The first phone call Meyer made when he became head coach was to Spence. He knew how important it was to get an overpowering defensive end. The five-star from Harrisburg, Pa., fit the bill.
Spence proved Meyer’s instinct was correct during his rookie season. All Spence did during the offseason was add 25 pounds – he’ll play at 253 in 2013 – to make himself an even more imposing, swift figure. After several months away from the team, Meyer was pleasantly surprised to see the bulked up Spence at the start of fall camp.
“When you tell your coaches to go out and find players, he’s what you go find,” Meyer said. “He’s a very, very talented guy with incredible self-discipline and self-respect. I love Noah Spence.”
There’s constant motivation in the form of Washington and Spence trying to one-up the other. If Washington gets a sack, Spence wants to match him on the next play. They make each other better, which boosts a unit that must perform at a high level all season.
Washington, Spence, Michael Bennett and Joel Hale are far from household names. But come October and November the entirety of Ohio State’s defensive line could be on the tips of tongues from Columbus to Tuscaloosa.
The SEC’s seven consecutive national championships haven’t occurred by accident. Controlling both lines of scrimmage is step one and then infusing it with offensive playmakers and depth at all 22 positions.
“The game is won up front, whether it’s the offensive line or defensive line,” Fickell said. “We’ve got eight or so guys who can roll in there, and we’ve got some young guys with incredible talent. We’re going to put some heat on those guys, as well. I can assure you this – these guys are going to rely on each other and have faith in each other.”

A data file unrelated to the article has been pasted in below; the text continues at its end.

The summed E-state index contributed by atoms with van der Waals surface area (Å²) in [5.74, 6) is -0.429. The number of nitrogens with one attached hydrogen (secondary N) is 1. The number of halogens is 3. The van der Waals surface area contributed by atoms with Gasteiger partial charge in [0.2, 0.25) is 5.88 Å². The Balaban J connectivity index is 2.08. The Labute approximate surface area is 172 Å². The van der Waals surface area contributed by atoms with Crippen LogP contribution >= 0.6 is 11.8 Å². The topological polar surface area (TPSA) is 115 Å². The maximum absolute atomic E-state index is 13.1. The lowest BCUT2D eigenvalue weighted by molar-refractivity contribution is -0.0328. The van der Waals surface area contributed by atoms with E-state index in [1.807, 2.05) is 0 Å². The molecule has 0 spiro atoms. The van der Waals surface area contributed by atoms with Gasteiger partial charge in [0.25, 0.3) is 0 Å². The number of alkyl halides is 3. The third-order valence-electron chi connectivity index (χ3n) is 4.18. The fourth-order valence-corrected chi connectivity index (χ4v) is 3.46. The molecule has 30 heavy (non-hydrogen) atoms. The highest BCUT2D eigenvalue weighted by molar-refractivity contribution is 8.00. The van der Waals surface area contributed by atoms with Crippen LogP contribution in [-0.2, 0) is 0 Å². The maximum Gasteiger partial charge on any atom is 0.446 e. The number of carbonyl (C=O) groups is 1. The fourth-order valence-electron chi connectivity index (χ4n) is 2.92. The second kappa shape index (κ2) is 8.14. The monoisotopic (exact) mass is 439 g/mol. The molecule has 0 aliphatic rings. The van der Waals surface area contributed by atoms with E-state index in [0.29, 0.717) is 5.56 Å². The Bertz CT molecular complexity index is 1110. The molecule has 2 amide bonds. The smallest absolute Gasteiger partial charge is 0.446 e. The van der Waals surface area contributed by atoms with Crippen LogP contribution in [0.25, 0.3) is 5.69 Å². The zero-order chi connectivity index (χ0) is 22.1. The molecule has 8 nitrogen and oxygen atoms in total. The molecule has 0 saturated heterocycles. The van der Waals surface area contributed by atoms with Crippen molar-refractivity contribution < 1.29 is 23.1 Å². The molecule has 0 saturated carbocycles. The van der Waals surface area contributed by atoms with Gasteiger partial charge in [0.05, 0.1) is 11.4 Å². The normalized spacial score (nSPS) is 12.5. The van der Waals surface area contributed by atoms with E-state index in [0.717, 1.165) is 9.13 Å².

Bennett cited cohesion among the unit as one of its strengths. Until they get on the field in a game in front of 105,000 people, though, it’s hard to tell where the progression and unity resides. The coaches are confident enough that they moved Billy Price and J.T. Moore to other positions.
“I’m concerned all the time,” Fickell said. “There’s a lot of guys that we’re concerned about, and a lot of guys we have high expectations for.”
The players carry those same expectations about themselves. Spence spent the summer doing a reading project. And he may have wished it were a textbook. Instead, it was something even thicker and more complicated to translate – the playbook. It’s allowed Spence to play at a faster pace and utilize his unlimited athleticism.
“We really like what we’ve seen so far, and the upside is incredible,” Fickell said of the new defensive starters.
“To be honest with you, we were all new last year. We were all new in the spring. We were all new through last fall. At times, that’s hard; at times, it's a great challenge. But the reality is we’re on the same page with one another when we do it all together. And when it comes down to the season time, I think it’s going to come down to a lot smoother transition.”
Fans hope the transition relates to wins, as in going from 12 up to 14. To do so will require one of Meyer’s coaching principles – blending youth with established talent.